Category Archives: Process improvement

Tech Driving Customer Experience at SpartanNash

SpartanNash is leveraging GPS location technology to improve curbside service in its Fast Lane online grocery pickup program. According to a recent SupermarketNews article, a number of the chain’s locations are now using Radius Networks’ location-based FlyBuy Pickup service with ShopperKit’s in-store grocery fulfillment software to bring out Fast Lane orders to customers as soon as they arrive at the store.

Referenced as a “click-and-collect platform,” the process begins when a customer places a Fast Lane curbside order. The order is fulfilled and the customer is notified when their groceries are ready for pickup. The customer can then share their location via mobile apps or a web browser to let their Fast Lane personal shopper know they’re heading to the store. That allows customers’ orders to be prepared and delivered to their vehicles the moment they pull into the pickup area.

“This new technology will completely change our customers’ experience with Fast Lane,” said Brian Holt, vice president of marketing for SpartanNash.

“Fast Lane already provides exceptional customer service, with overall satisfaction scores 30 points higher than the national average, as well as some of the nation’s leading fulfillment rates. And our new GPS location technology will only improve the ease and speed of the Fast Lane experience.”

This is another good example of how today’s supermarkets are leveraging technology and continuous process improvement to drive customer service and the shopping experience.

Wakefern Focusing on Process Improvement & Customer Experience

Wakefern Food Corporation, a Keasbey, N.J.-based grocery retail cooperative, is planning a 50-store test of a computer vision system that automatically identifies when product stock runs outs on shelves.

As reported in a SupermarketNews article, once out-of-stocks are flagged, the system helps store associates prioritize them as they occur and recoup the most lost sales as possible per labor hour to make the most customers happy. The system keeps track of both lost sales per hour (LSH) and frustrated shoppers per hour (FSH). The company said this information enables them to track an “out-of-stock hours” metric that makes it easier for them to rack on-shelf availability of products from store to store.

“Focal Systems’ out-of-stock detection through computer vision and artificial intelligence has enabled us to automatically identify shelf gaps,” Wakefern Chief Information Officer Cheryl Williams said. “This early success has encouraged our members to opt into a 50-store pilot expansion this autumn.”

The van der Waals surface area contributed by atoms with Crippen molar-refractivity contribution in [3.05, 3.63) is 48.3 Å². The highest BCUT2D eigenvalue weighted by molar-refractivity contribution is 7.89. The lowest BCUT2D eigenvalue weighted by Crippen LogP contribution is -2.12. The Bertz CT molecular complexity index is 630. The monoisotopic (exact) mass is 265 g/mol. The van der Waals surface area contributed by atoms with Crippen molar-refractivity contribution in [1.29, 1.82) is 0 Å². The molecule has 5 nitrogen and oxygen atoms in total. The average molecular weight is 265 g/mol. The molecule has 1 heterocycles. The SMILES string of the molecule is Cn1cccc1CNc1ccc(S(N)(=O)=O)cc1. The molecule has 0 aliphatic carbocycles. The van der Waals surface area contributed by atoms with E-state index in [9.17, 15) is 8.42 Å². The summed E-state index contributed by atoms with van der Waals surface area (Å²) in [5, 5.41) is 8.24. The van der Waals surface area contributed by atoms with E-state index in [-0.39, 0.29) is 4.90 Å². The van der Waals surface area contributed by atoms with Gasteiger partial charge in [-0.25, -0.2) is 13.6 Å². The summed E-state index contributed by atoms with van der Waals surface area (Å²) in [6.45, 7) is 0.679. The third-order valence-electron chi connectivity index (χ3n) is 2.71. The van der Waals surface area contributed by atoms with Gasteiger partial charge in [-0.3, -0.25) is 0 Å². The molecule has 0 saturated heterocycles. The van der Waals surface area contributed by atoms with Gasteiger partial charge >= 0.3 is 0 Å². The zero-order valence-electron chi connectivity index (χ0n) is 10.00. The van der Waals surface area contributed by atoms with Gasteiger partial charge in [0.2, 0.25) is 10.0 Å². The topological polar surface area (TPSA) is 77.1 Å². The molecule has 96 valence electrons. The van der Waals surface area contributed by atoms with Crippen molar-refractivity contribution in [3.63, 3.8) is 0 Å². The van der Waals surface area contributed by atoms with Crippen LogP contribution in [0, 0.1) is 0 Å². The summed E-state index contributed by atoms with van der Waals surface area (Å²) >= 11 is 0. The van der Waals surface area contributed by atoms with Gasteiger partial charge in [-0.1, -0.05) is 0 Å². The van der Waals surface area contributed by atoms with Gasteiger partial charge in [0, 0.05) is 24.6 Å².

Focal noted that its platform allows store associates to spend more time serving customers because it eliminates the need to manually scan for out-of-stock items.

“Customer expectations are high, and retailers want to deliver on those expectations,” stated Focal CEO Francois Chaubard. “Focal Systems provides the real-time data retailers need to run their stores efficiently…”

Innovation at Hy-Vee Reduces Food Waste

Iowa-based Hy-Vee Inc. is piloting an innovative mobile shopping app that will reduce food waste, according to a recent SupermarketNews article.

The app is called Flashfood and is designed to let shoppers browse and buy food items nearing their “best before” date at significantly reduced prices. It was developed by a Toronto company of the same name.

“At Hy-Vee, we know it’s important that we do our part as grocers to reduce food waste,” said Jessica Ringena, Vice President of Innovation and Business Development.

Read the full article…

Forbes Was Right: 4 Ways Your Grocery Store Might Change this Year

This past December Forbes published an article suggesting we should expect to see more changes at the grocery store this year as the industry adapts to various competitive pressures and emerging shopping habits.

“The last year has been a trying one for supermarkets that face not only changing technology and consumer demands but heightened competition on price,” the article said.

The article predicted four key trends for 2018, which were:

  1. More online shopping options
  2. Mobile payment acceptance
  3. Meal kits
  4. In-store drinking and dining

At the half-way-or-so point, it seems these predictions are on track. And clearly all four predictions focus on improving processes as well as customer service and the shopping experience!

Guess we can all stay-tuned to see if these trends continue…

 

Sam Walton & the 5th “P”

In a recent article published by the International Speaker’s Bureau, author Michael Berghdahl referenced Sam Walton’s retail success, noting that Walton intuitively knew that retail marketing is all about the “4-P’s,” which are having the right products, price, placement, and promotion.

However, the article goes on to say that Sam Walton knew the “4 P’s” were not enough; that he was not satisfied to simply apply traditional methods, but rather always out to do more… to try new ideas.

“You might say he [Sam Walton] embraced change like a welcomed friend,” Berghahl wrote. “Never complacent, he sought ways to improve every aspect of the Walmart success formula each and every day.”